Found yourself in an awkward conversation in the last few weeks? I can assure you that you are not the only one.
While that scenario can sometimes be unavoidable, in many professional environments it is particularly important to be mindful of what you say.
There are some topics which are better suited for friends and family outside of the workplace, but, of course, ultimately it depends on the culture of the company for which you work and the industry you work in.
Sally Foster, the University of Kentucky’s director of the Graham Office of Career Management, has more than 17 years of experience coaching students and professionals through the career planning process. She often delivers etiquette presentations based on Emily Post’s etiquette guides and gold standards for collegiate level recruiting.
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Foster advises that it’s best to steer clear of conversations regarding religion, politics, and sex in the workplace and interview settings. Other topics to avoid may include personal health or financial issues. These taboo topics may be further complicated by a lack of knowledge of the audience’s values and opinions related to the topic.
Foster cautions that professionals should also remember to demonstrate sensitivity to others by carefully avoiding internal company jargon and refraining from giving personal advice. There are many potential “land mines” to avoid when it comes to navigating the myriad of professional settings ranging from formal presentations to casual lunch conversations.
Avoiding these topics will enhance your impression with other professionals, be it colleagues or potential employers, she said. It is easy to offend or cause awkward interactions when these topics arise, so a good strategy is to always be mindful of discussion topics.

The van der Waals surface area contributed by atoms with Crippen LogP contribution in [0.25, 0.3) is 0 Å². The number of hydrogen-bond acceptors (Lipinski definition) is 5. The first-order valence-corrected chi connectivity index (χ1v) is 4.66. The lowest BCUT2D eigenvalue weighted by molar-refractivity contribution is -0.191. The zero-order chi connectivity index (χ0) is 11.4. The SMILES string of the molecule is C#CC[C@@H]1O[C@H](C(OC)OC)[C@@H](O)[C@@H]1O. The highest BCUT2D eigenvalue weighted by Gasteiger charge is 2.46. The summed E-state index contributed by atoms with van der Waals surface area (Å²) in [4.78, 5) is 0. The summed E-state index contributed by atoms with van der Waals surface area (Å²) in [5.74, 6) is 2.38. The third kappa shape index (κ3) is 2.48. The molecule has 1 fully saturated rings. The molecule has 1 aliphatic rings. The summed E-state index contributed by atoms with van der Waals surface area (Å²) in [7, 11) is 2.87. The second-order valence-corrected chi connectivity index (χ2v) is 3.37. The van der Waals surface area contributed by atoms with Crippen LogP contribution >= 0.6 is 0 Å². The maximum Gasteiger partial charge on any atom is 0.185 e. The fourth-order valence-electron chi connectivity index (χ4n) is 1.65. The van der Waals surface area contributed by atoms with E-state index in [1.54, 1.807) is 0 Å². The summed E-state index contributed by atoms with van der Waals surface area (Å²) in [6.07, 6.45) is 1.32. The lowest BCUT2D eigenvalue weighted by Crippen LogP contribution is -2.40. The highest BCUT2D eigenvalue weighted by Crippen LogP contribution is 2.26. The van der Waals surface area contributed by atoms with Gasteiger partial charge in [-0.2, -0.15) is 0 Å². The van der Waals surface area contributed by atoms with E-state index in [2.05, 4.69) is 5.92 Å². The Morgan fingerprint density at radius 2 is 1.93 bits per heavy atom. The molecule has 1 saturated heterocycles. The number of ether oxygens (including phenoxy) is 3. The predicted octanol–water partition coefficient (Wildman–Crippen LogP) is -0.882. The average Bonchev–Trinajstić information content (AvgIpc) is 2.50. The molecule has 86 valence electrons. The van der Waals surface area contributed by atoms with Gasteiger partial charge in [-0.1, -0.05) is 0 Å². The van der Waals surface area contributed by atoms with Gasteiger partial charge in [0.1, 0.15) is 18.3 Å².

“In employment-related conversations we also submit ourselves to possible discrimination if we make available otherwise protected status details about our background and affiliations,” she said.
When asked how a professional can successfully navigate shutting down an uncomfortable conversation in the workplace, Foster said it depends on the situation. She suggests if you are the host, it may be easier to navigate and subtly change the topic of conversation.
If you are the guest, or interviewee, it can be more difficult to navigate. Addressing the underlying concern or question, without providing personal details is certainly an option in this case.
Foster shared an example about a group of coworkers at lunch and a coworker asks who you voted for in the most recent election. You could politely say you voted — assuming you did — and share that you are eager to see how the new administration addresses policies related to your industry to steer the conversation back to more work-relevant discussion.
In some cases, changing the topic of conversation may not work. In those cases, you may politely excuse yourself from the conversation. On the flip side, giving direct feedback can be helpful in some cases, such as sharing that the topic being discussed is a stressful topic, then shifting to the changing-the-topic strategy.
Foster shared that she has been in this situation a few times in the last few weeks. “My goal in these situations is to put everyone at ease and help all to feel included,” she says. “The delivery of the redirection or feedback is key. Sharing my concern in a diplomatic, warm manner is my preferred style. Usually it works!”
Remember to keep these strategies in mind the next time you find yourself in, or trying to avoid, an awkward conversation and always, always be kind and respectful of others — even those with whom you do not agree.
Amanda Schagane serves as a career coach in the Gatton College of Business & Economics at UK. She is designated a Master Career Counselor by the National Career Development Association and has served as president for the Kentucky chapter of the organization. Join her on LinkedIn or email her at Amanda.Goldsmith@uky.edu.